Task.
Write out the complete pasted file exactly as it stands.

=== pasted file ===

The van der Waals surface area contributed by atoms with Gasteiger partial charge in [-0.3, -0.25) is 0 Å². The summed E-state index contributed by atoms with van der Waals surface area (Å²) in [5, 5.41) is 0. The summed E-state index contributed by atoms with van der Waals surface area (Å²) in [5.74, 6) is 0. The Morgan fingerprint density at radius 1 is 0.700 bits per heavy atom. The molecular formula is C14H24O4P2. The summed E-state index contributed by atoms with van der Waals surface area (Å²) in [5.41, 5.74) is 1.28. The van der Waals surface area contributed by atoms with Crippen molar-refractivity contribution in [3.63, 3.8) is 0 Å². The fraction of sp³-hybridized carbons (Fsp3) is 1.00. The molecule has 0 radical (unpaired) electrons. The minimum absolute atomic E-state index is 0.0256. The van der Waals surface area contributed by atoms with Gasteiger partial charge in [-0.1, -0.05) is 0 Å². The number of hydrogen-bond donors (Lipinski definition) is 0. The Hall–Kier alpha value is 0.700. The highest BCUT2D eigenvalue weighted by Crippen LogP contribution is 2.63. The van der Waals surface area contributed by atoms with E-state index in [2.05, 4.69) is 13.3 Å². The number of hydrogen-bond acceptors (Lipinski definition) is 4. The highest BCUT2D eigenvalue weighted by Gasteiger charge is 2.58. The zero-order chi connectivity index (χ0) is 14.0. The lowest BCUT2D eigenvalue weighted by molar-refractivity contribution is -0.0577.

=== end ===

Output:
The van der Waals surface area contributed by atoms with Gasteiger partial charge in [-0.3, -0.25) is 0 Å². The summed E-state index contributed by atoms with van der Waals surface area (Å²) in [5, 5.41) is 0. The summed E-state index contributed by atoms with van der Waals surface area (Å²) in [5.74, 6) is 0. The Morgan fingerprint density at radius 1 is 0.700 bits per heavy atom. The molecular formula is C14H24O4P2. The summed E-state index contributed by atoms with van der Waals surface area (Å²) in [5.41, 5.74) is 1.28. The van der Waals surface area contributed by atoms with Crippen molar-refractivity contribution in [3.63, 3.8) is 0 Å². The fraction of sp³-hybridized carbons (Fsp3) is 1.00. The molecule has 0 radical (unpaired) electrons. The minimum absolute atomic E-state index is 0.0256. The van der Waals surface area contributed by atoms with Gasteiger partial charge in [-0.1, -0.05) is 0 Å². The number of hydrogen-bond donors (Lipinski definition) is 0. The Hall–Kier alpha value is 0.700. The highest BCUT2D eigenvalue weighted by Crippen LogP contribution is 2.63. The van der Waals surface area contributed by atoms with E-state index in [2.05, 4.69) is 13.3 Å². The number of hydrogen-bond acceptors (Lipinski definition) is 4. The highest BCUT2D eigenvalue weighted by Gasteiger charge is 2.58. The zero-order chi connectivity index (χ0) is 14.0. The lowest BCUT2D eigenvalue weighted by molar-refractivity contribution is -0.0577.